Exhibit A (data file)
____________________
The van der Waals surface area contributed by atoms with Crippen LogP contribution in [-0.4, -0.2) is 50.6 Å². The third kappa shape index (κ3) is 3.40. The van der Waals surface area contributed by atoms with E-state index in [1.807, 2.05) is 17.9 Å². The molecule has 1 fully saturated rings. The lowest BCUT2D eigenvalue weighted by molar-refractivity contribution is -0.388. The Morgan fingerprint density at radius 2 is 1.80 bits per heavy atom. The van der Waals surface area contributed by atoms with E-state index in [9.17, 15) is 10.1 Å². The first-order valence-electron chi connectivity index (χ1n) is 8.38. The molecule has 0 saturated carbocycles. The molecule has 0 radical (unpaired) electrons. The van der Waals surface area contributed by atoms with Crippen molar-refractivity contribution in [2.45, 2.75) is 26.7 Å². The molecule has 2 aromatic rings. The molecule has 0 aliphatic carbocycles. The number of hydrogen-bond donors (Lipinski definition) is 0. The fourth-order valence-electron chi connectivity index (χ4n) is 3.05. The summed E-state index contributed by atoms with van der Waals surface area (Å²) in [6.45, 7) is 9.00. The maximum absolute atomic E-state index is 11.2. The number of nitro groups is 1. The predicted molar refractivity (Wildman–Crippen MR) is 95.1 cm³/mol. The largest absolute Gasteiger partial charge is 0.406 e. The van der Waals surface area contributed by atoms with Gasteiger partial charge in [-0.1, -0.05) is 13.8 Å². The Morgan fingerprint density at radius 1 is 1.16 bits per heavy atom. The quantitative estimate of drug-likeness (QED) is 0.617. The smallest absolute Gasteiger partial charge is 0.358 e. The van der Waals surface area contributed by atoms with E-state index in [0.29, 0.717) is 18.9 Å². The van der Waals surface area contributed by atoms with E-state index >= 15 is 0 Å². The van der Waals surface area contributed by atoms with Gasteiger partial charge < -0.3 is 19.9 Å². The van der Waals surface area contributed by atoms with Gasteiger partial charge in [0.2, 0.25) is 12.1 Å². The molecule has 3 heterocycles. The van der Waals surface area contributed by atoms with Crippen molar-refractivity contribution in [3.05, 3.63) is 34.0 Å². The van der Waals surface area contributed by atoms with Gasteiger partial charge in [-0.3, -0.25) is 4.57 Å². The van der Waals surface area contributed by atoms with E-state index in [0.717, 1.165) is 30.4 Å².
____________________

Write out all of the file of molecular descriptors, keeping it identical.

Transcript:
The van der Waals surface area contributed by atoms with Crippen LogP contribution in [-0.4, -0.2) is 50.6 Å². The third kappa shape index (κ3) is 3.40. The van der Waals surface area contributed by atoms with E-state index in [1.807, 2.05) is 17.9 Å². The molecule has 1 fully saturated rings. The lowest BCUT2D eigenvalue weighted by molar-refractivity contribution is -0.388. The Morgan fingerprint density at radius 2 is 1.80 bits per heavy atom. The van der Waals surface area contributed by atoms with E-state index in [9.17, 15) is 10.1 Å². The first-order valence-electron chi connectivity index (χ1n) is 8.38. The molecule has 0 saturated carbocycles. The molecule has 0 radical (unpaired) electrons. The van der Waals surface area contributed by atoms with Crippen molar-refractivity contribution in [2.45, 2.75) is 26.7 Å². The molecule has 2 aromatic rings. The molecule has 0 aliphatic carbocycles. The number of hydrogen-bond donors (Lipinski definition) is 0. The fourth-order valence-electron chi connectivity index (χ4n) is 3.05. The summed E-state index contributed by atoms with van der Waals surface area (Å²) in [6.45, 7) is 9.00. The maximum absolute atomic E-state index is 11.2. The number of nitro groups is 1. The predicted molar refractivity (Wildman–Crippen MR) is 95.1 cm³/mol. The largest absolute Gasteiger partial charge is 0.406 e. The van der Waals surface area contributed by atoms with Gasteiger partial charge in [-0.1, -0.05) is 13.8 Å². The Morgan fingerprint density at radius 1 is 1.16 bits per heavy atom. The quantitative estimate of drug-likeness (QED) is 0.617. The smallest absolute Gasteiger partial charge is 0.358 e. The van der Waals surface area contributed by atoms with E-state index in [0.29, 0.717) is 18.9 Å². The van der Waals surface area contributed by atoms with E-state index >= 15 is 0 Å². The van der Waals surface area contributed by atoms with Gasteiger partial charge < -0.3 is 19.9 Å². The van der Waals surface area contributed by atoms with Gasteiger partial charge in [0.2, 0.25) is 12.1 Å². The molecule has 3 heterocycles. The van der Waals surface area contributed by atoms with Crippen molar-refractivity contribution in [3.05, 3.63) is 34.0 Å². The van der Waals surface area contributed by atoms with Gasteiger partial charge in [-0.3, -0.25) is 4.57 Å². The van der Waals surface area contributed by atoms with E-state index in [0.717, 1.165) is 30.4 Å².